Those of you who know me, know that I have a reputation for obsessively researching things before I buy them, and because of this I often get asked for recommendations. One of the questions I get asked quite often is ‘what kitchen knives should I buy?’.
Should I buy a set?
Probably not. While on paper they are a better deal, chances are you will probably use 2-3 of the knives included and the rest will lie dormant in the block or a draw. So, put the money you would have spent on a set towards a few knives.
There are three essential knives for all home kitchens:
- Chef knife: A broad versatile knife. Whether it dicing vegetables, chopping herbs, or cutting meat, this is the one you will use the most and therefore should spend the most on.
- Pairing knife: A smaller knife for more intricate work. Peeling, deseeding, cutting small vegetables and herbs.
- Bread knife: A serrated bladed knife. You use it for… well… the names a bit of a giveaway here.
German vs Japanese
There are two countries that dominate when it comes to kitchen knives, Germany and Japan. German knives are typically made of a softer steel and have a rounder shape. The softer steel means that they wont hold their edge for as long as a Japanese knife, but does make them more durable and less likely to chip. While the rounder shape of the German knife allows for rocking cuts, the straighter edge of the Japanese knives allows cleaner, more precise slicing. For most people, German knives will be the most appropriate for their needs and in my opinion are the best compromise, so all my best buys are German.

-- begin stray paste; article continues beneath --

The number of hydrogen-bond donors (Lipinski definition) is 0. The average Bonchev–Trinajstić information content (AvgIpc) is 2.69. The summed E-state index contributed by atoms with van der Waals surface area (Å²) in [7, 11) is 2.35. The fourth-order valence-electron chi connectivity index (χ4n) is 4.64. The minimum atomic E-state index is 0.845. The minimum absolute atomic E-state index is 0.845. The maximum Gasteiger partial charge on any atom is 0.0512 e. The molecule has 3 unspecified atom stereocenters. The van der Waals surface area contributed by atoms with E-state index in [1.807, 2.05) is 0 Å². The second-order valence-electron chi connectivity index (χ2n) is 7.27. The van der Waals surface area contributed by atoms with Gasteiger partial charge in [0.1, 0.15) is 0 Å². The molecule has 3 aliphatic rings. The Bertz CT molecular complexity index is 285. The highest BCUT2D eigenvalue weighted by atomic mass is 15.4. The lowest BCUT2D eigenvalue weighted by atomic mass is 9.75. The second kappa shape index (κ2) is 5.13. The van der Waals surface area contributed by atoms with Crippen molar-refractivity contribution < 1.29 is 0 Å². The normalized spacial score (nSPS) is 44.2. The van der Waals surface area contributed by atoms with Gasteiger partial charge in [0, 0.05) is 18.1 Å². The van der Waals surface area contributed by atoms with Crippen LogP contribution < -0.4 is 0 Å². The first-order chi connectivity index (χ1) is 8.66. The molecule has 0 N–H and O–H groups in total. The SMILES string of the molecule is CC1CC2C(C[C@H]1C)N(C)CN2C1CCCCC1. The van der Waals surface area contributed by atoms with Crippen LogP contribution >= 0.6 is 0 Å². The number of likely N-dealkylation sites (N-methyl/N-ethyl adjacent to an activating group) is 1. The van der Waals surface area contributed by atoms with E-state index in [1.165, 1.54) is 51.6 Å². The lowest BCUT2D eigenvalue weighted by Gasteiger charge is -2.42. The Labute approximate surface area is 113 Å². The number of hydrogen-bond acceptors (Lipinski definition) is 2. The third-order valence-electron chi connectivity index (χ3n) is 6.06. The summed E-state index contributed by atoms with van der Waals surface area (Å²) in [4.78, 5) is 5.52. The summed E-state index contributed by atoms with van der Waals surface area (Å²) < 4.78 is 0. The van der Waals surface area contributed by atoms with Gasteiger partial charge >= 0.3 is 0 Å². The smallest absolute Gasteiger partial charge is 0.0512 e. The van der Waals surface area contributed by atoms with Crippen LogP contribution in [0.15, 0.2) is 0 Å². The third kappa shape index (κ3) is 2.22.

Which to buy
Best Value - Victorinox Fibrox
Relatively inexpensive, high quality, great handle, easy to clean, and durable.
£30 at time of writing.
High end - Wusthof Ikon Classic
Made out of forged steel, these are durable workhorses that will take anything you throw at them and if looked after will last a lifetime.
£100 at time of writing.
Why pay more?
The handle and balance! I know this sounds silly, but if you love cooking you want a knife that you feels effortless to use, one that is comfortable to hold and is well balanced to make slicing and dicing a breeze. This is it!
However, unless you are obsessed with things matching, you probably should save you money and only go high end for the chefs knife, and maybe the paring knife. Definitely not high end on the bread knife.
A good knife will last you a lifetime (if looked after).
There are some key things you can do to prolong the life of your knives:
- Don’t put them in the dishwasher.
- Dry them as soon as you have washed them.
- Use a honing rod to keep them in shape.